Entrepreneurship in India – Rules for Spectators – Part 2*

Lessons from a close shave
In 1996, when I first returned to India, Ramani, my neighbor and friend, took me to the local barber. Harking back to the barber shops of my childhood, it was two barber chairs in a room the size of large shower stall. Prasad (all names changed to protect the privacy of individuals) the owner of the barber shop seemed barely in his twenties and full of life and great enthusiasm for the task at hand. He greeted my friend in Kannada, even as he cropped a customer’s hair, acknowledged me with a quick nod and kept a close eye on the other barber. My positive impressions of that first day were not only borne out but grew stronger, as over the years Prasad bought out the neighboring space and expanded his barber shop. Now renamed as Classic Hair Saloon (CHS), he added head massages first, then facials and subsequently full body massages, in an expanded back room.

Three years after my first visit to the CHS, several friends and I embarked on our own first startup, Impulsesoft. I relocated overseas as we set out to grow our business and in my frequent trips to India, I’d always make it a point to bring my hair cutting business to Prasad and the CHS. The half hour or thereabouts I’d spend on a padded chair having a luxurious shave or an oil-soaked head massage proved to be my own personal MBA class.

In 2000, our chosen market (Bluetooth technology) sputtered in the downturn and well funded competitors threatened to swamp us. Yet as I saw Prasad thrive in a market with nary an entry barrier, hiring more seats and hands, I learned the criticality of customer focus and personalized service. Subsequently when we set out to raise money, capital had dried up as the market seemed stillborn or delayed in 2002. Again the lessons of repeat customers, word-of-mouth referrals and growing existing customers by up-selling (cut to shave; a shave to coloring; to head massage) were apparent in Prasad’s growing business. And whenever we despaired that hiring, training, retaining and motivating software engineers was hard, Prasad’s challenges in ensuring service quality, even as he brought on more barbers, often with few other formal skills, made our own look small.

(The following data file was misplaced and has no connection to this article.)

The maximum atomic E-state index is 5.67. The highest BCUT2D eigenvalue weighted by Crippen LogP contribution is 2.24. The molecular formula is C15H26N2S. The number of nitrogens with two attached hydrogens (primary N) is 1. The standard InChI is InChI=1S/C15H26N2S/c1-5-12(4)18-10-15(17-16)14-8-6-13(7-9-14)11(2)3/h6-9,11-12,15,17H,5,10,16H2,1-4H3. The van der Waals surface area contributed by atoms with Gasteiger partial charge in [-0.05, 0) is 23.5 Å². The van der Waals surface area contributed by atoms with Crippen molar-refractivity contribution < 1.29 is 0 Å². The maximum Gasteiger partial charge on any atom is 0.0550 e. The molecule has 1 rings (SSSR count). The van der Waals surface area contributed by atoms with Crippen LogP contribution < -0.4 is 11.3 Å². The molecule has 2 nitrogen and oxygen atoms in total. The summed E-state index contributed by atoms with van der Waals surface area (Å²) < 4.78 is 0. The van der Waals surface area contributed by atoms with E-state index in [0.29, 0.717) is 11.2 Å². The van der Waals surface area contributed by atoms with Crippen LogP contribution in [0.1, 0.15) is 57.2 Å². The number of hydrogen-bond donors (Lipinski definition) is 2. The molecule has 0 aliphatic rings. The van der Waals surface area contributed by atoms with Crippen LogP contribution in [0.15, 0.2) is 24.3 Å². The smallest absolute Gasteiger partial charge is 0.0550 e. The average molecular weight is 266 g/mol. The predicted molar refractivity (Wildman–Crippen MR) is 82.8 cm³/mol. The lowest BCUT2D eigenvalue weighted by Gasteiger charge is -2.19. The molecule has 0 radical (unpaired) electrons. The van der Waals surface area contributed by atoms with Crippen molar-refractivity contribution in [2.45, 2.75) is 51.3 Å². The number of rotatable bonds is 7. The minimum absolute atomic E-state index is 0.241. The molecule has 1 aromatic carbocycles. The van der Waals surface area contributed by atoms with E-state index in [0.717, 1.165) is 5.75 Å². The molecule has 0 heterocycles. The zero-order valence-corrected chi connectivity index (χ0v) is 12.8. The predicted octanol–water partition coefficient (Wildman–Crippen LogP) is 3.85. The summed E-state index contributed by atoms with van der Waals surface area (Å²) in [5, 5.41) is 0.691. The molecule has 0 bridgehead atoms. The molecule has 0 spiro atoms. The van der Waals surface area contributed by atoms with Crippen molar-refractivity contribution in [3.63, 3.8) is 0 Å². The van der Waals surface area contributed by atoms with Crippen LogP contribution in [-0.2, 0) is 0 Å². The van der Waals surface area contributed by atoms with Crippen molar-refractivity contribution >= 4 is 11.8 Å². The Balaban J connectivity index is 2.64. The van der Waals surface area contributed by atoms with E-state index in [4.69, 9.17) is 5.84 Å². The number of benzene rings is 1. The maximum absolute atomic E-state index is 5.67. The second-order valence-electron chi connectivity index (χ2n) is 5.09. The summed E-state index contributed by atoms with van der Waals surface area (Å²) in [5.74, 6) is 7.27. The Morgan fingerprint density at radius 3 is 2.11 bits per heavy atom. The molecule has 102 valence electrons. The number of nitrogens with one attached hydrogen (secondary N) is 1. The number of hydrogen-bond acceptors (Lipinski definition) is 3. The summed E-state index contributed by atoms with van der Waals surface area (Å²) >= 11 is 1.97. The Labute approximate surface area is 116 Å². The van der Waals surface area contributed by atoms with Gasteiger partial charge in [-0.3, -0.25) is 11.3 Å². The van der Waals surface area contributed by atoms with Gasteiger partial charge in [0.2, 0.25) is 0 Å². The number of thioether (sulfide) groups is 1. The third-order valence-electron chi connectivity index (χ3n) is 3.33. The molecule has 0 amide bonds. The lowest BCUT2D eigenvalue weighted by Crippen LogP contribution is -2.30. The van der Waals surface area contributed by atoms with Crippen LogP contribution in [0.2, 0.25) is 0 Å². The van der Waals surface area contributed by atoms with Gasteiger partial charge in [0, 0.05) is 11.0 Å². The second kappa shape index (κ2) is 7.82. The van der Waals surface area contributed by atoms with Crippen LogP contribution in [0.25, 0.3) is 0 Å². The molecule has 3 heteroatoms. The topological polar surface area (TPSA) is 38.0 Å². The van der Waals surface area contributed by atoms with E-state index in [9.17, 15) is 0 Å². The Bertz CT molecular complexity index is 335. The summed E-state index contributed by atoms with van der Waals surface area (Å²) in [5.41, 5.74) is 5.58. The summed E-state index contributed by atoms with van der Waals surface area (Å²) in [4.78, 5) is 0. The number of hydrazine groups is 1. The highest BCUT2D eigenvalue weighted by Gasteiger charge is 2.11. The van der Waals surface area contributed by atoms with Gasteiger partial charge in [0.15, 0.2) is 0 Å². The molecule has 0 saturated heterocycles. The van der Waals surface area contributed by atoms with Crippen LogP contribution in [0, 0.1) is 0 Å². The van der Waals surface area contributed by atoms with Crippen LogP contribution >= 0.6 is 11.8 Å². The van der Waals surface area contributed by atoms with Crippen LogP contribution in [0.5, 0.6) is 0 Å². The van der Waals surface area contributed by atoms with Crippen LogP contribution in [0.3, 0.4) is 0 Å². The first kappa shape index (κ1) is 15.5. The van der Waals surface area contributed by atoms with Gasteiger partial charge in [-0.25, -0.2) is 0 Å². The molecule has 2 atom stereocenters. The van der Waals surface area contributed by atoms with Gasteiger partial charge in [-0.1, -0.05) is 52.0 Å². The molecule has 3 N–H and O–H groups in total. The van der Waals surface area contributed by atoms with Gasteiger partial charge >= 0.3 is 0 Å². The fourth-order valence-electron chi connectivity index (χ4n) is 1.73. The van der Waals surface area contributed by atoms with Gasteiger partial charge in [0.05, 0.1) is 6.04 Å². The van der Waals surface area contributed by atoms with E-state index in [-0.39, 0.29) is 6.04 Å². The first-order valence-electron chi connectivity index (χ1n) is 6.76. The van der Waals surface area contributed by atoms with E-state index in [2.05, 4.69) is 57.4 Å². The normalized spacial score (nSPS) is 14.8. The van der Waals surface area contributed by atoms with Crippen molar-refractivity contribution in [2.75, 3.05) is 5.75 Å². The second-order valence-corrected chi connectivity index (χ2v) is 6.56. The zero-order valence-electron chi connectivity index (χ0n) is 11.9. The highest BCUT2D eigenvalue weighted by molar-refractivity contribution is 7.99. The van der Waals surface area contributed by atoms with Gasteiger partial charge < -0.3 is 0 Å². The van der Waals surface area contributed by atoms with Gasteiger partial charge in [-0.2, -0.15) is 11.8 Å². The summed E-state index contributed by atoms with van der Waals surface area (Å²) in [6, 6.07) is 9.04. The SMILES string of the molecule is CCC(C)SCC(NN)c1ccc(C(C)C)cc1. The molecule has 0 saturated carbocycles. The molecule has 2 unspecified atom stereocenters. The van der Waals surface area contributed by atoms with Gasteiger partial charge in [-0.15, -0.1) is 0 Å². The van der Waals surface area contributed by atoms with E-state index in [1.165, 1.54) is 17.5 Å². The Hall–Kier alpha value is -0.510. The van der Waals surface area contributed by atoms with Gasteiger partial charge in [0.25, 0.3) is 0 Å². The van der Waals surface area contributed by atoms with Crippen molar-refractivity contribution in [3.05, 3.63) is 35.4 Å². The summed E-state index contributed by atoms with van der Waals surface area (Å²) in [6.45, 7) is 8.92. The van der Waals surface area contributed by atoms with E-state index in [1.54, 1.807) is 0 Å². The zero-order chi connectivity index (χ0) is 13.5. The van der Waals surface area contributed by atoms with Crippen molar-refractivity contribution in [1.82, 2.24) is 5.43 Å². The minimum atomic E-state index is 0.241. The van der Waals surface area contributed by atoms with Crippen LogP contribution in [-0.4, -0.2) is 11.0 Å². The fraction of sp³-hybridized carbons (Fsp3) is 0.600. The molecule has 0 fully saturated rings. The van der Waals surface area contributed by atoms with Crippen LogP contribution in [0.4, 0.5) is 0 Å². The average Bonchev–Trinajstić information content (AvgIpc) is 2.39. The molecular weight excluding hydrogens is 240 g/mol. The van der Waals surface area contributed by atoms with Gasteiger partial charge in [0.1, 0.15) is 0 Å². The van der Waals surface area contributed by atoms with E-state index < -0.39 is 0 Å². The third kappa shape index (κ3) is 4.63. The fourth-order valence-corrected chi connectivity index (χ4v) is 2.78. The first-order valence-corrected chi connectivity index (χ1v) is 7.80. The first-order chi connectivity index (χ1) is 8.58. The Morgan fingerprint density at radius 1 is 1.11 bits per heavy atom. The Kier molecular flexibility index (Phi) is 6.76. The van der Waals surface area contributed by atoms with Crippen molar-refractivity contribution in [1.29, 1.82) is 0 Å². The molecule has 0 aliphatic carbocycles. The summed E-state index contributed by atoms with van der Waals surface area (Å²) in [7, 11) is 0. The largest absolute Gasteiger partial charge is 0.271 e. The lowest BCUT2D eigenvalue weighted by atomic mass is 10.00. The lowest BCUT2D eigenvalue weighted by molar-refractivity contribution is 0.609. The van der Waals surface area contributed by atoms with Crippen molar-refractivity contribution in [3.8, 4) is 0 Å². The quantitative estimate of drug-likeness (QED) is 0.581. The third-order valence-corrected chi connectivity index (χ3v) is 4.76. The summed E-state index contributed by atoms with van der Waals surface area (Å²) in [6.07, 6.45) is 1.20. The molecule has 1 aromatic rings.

Even as I write this, the CHS has held its own against newer competitors (including a fancy upscale national chain and another barber shop that sprang up in the neighborhood) and has continued to grow. Prasad has demonstrated bootstrapping success, growth through hard times and sustained product and service innovation. He has built a strong and passionate customer base and seen good financial returns. In other words his business is an immense success by most measures, even though it has yet to figure in any mainstream story or have its own case study.

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